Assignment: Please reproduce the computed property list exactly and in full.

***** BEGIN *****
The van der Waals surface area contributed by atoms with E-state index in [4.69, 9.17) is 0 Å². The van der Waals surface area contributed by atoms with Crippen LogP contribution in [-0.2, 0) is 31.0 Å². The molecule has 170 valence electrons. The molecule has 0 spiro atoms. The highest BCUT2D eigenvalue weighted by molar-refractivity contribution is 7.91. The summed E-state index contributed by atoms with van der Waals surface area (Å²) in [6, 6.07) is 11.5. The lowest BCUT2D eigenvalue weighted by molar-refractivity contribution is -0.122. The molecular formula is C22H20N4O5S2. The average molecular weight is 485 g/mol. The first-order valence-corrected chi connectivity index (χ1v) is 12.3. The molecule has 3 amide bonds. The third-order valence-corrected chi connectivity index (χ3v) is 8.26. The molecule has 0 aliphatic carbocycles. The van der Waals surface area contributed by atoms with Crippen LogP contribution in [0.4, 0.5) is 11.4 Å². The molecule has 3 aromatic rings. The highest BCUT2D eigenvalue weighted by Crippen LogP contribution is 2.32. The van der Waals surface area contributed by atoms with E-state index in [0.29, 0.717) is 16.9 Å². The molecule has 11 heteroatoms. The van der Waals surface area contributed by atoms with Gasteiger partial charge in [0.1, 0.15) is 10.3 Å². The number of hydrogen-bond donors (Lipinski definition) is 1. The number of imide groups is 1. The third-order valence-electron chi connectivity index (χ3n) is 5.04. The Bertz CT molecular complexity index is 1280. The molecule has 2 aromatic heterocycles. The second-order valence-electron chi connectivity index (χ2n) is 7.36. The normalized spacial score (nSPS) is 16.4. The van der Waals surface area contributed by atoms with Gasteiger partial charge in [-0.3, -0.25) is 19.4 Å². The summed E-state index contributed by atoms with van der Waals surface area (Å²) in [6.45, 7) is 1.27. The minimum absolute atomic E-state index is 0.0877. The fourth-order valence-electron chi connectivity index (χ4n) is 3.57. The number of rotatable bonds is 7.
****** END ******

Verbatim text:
The van der Waals surface area contributed by atoms with E-state index in [4.69, 9.17) is 0 Å². The van der Waals surface area contributed by atoms with Crippen LogP contribution in [-0.2, 0) is 31.0 Å². The molecule has 170 valence electrons. The molecule has 0 spiro atoms. The highest BCUT2D eigenvalue weighted by molar-refractivity contribution is 7.91. The summed E-state index contributed by atoms with van der Waals surface area (Å²) in [6, 6.07) is 11.5. The lowest BCUT2D eigenvalue weighted by molar-refractivity contribution is -0.122. The molecular formula is C22H20N4O5S2. The average molecular weight is 485 g/mol. The first-order valence-corrected chi connectivity index (χ1v) is 12.3. The molecule has 3 amide bonds. The third-order valence-corrected chi connectivity index (χ3v) is 8.26. The molecule has 0 aliphatic carbocycles. The van der Waals surface area contributed by atoms with Crippen LogP contribution in [0.4, 0.5) is 11.4 Å². The molecule has 3 aromatic rings. The highest BCUT2D eigenvalue weighted by Crippen LogP contribution is 2.32. The van der Waals surface area contributed by atoms with E-state index in [0.29, 0.717) is 16.9 Å². The molecule has 11 heteroatoms. The van der Waals surface area contributed by atoms with Gasteiger partial charge in [0.1, 0.15) is 10.3 Å². The number of hydrogen-bond donors (Lipinski definition) is 1. The number of imide groups is 1. The third-order valence-electron chi connectivity index (χ3n) is 5.04. The Bertz CT molecular complexity index is 1280. The molecule has 2 aromatic heterocycles. The second-order valence-electron chi connectivity index (χ2n) is 7.36. The normalized spacial score (nSPS) is 16.4. The van der Waals surface area contributed by atoms with Gasteiger partial charge in [-0.3, -0.25) is 19.4 Å². The summed E-state index contributed by atoms with van der Waals surface area (Å²) in [6.45, 7) is 1.27. The minimum absolute atomic E-state index is 0.0877. The fourth-order valence-electron chi connectivity index (χ4n) is 3.57. The number of rotatable bonds is 7.